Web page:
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A Word From Karen 05/01/2018


"When they came to Marah, they could not drink from the waters because they were bitter. On account of this it was called Marah"
(Exod. 15:23) TLV


The lessons that we can learn during the time between Passover and Pentecost are as beneficial to us today as they were to the ancient Hebrews in the Book of Exodus. Understanding the Feasts and the Hebrew months can bring great revelation and light to our lives and improvement to our ability to overcome adverse  circumstances.

As highlighted in the last newsletter, we are now in the month of Iyar, also known as Ziv.  Geographically, this was a transitional month for the children of Israel. This can be a transitional month for us spiritually, as we learn to focus entirely, even exclusively on the Word of God.   

During this 2nd month, Ziv, the Israelites were led to a place of undrinkable, bitter waters.  Instead of trusting Moses and his commission from God to lead them to adequate sustenance, they began to murmur and complain. Moses had, in fact, led the children of Israel to a place that would reveal what was in their hearts.  What they recognized (saw) in the Water (bitterness) was also in them. " As a face is reflected in water, so the heart reflects the real person. (Prov. 27:19).  The water is a looking glass, accurately reflecting the "looker."  


"Bitterness can manifest itself in a number of ways, such as obsessive thoughts of revenge, resentment, sarcasm, self-righteousness, unkind or critical comments, conflicts with others, controlling behavior, aggressiveness in relationships, and hostility." (Clinton and Hawkins) 1

Merriam-Webster words related to being bitter are: resentful, acid, caustic, cutting, harsh, cruel, discontent, irritated, cynical. 

The Apostle Paul gives instructions on becoming the ONE NEW MAN.   He tells us to "Get rid of all bitterness and rage and anger and quarrelling and slander, along with malice" (Ep. 4:31). Each of us are personally responsible for getting rid of these things. 


The Word of God, when obeyed, brings healing to our bodies and souls. As we meditate on God's Word and learn to Focus, concentrate, and do It, we will experience transformation and healing.  While meditating, the Holy Spirit will reveal  the root issues that are keeping us in bondage to the spirit of bitterness.  Forgiveness is the antidote for bitterness.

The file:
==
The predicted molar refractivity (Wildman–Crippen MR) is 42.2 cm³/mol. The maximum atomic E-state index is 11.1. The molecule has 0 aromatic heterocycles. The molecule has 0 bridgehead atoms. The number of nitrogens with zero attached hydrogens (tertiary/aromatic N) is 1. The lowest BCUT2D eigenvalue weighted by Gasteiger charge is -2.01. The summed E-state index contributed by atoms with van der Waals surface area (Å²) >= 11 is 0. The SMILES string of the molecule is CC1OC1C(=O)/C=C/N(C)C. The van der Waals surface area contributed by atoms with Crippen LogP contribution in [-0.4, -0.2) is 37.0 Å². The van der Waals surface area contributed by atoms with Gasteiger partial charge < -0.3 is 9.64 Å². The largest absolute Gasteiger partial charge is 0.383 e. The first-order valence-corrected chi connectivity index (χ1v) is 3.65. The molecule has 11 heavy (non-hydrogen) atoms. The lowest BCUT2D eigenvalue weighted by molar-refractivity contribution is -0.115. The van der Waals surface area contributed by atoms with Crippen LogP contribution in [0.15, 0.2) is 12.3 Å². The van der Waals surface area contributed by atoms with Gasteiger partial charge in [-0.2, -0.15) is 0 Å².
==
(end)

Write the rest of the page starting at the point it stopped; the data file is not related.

When the people murmured against Moses (Exod. 15:24), he cried unto the LORD.  The LORD showed him a tree.  The word "tree" in Hebrew is called "ets" (Strong's No. 6086).  "Ets" comes from the root word "Atsah" (Strong's No. 6095)."Atsah" consists of  the Hebrew letters: ayin, tsade, he.  In the etymological dictionary of the Hebrew Bible, by Matityahu Clark, based on the commentaries of Samson Raphael Hirsch, he describes "Atsah" as CONCENTRATION. The inference is that you concentrate until you reach your goal.  Moses was able to SEE the tree he was to throw into the bitter water, because his focus and concentration was on the face to face relationship with God. "But the one who looks intently into the perfect Torah, the Torah that gives freedom, and continues in it, not becoming a hearer who forgets but a doer who acts—he shall be blessed in what he does" (James 1:25). (TLV)

It was at Marah that the LORD challenged the Israelites with adverse conditions in order to test their faithfulness to Him.  (Exod. 15:25).  There, He revealed Himself to them as Jehovah Rapha, The LORD who heals.  And He is still healing today.

May this season be the beginning of freedom from all forms of bondage that are keeping us from our destiny.

Blessings and hope,


(1). Clinton, Timothy E., Ronald E. Hawkins, The Popular Encyclopedia of Christian Counseling. Eugene, Or. Harvest House, 2011. 180. Print



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